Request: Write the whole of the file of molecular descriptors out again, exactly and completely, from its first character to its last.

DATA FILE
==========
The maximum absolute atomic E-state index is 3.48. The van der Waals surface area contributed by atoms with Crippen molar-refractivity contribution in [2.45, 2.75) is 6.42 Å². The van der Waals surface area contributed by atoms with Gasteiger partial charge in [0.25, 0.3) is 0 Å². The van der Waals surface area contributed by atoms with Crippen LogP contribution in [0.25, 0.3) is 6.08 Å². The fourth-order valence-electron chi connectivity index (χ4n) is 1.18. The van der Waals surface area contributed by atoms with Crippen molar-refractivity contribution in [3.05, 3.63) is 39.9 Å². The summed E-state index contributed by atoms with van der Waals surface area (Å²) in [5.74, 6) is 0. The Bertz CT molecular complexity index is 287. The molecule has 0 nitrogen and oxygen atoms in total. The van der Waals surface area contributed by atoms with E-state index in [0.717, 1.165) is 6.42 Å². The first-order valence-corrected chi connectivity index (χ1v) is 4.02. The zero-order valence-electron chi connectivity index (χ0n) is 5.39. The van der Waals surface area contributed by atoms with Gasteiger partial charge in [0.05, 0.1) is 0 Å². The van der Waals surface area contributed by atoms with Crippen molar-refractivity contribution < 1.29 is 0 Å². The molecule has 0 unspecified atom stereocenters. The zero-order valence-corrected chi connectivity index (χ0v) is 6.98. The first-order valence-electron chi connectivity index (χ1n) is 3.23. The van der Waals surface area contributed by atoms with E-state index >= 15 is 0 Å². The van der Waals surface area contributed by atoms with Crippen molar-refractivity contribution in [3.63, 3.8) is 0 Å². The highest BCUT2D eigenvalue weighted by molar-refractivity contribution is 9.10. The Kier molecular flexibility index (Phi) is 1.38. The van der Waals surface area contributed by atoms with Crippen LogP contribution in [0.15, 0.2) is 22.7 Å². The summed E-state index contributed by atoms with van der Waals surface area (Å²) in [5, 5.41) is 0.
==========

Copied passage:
The maximum absolute atomic E-state index is 3.48. The van der Waals surface area contributed by atoms with Crippen molar-refractivity contribution in [2.45, 2.75) is 6.42 Å². The van der Waals surface area contributed by atoms with Gasteiger partial charge in [0.25, 0.3) is 0 Å². The van der Waals surface area contributed by atoms with Crippen LogP contribution in [0.25, 0.3) is 6.08 Å². The fourth-order valence-electron chi connectivity index (χ4n) is 1.18. The van der Waals surface area contributed by atoms with Crippen molar-refractivity contribution in [3.05, 3.63) is 39.9 Å². The summed E-state index contributed by atoms with van der Waals surface area (Å²) in [5.74, 6) is 0. The Bertz CT molecular complexity index is 287. The molecule has 0 nitrogen and oxygen atoms in total. The van der Waals surface area contributed by atoms with E-state index in [0.717, 1.165) is 6.42 Å². The first-order valence-corrected chi connectivity index (χ1v) is 4.02. The zero-order valence-electron chi connectivity index (χ0n) is 5.39. The van der Waals surface area contributed by atoms with Gasteiger partial charge in [0.05, 0.1) is 0 Å². The van der Waals surface area contributed by atoms with Crippen molar-refractivity contribution < 1.29 is 0 Å². The molecule has 0 unspecified atom stereocenters. The zero-order valence-corrected chi connectivity index (χ0v) is 6.98. The first-order valence-electron chi connectivity index (χ1n) is 3.23. The van der Waals surface area contributed by atoms with E-state index >= 15 is 0 Å². The van der Waals surface area contributed by atoms with Crippen molar-refractivity contribution in [3.63, 3.8) is 0 Å². The highest BCUT2D eigenvalue weighted by molar-refractivity contribution is 9.10. The Kier molecular flexibility index (Phi) is 1.38. The van der Waals surface area contributed by atoms with Crippen LogP contribution in [0.15, 0.2) is 22.7 Å². The summed E-state index contributed by atoms with van der Waals surface area (Å²) in [5, 5.41) is 0.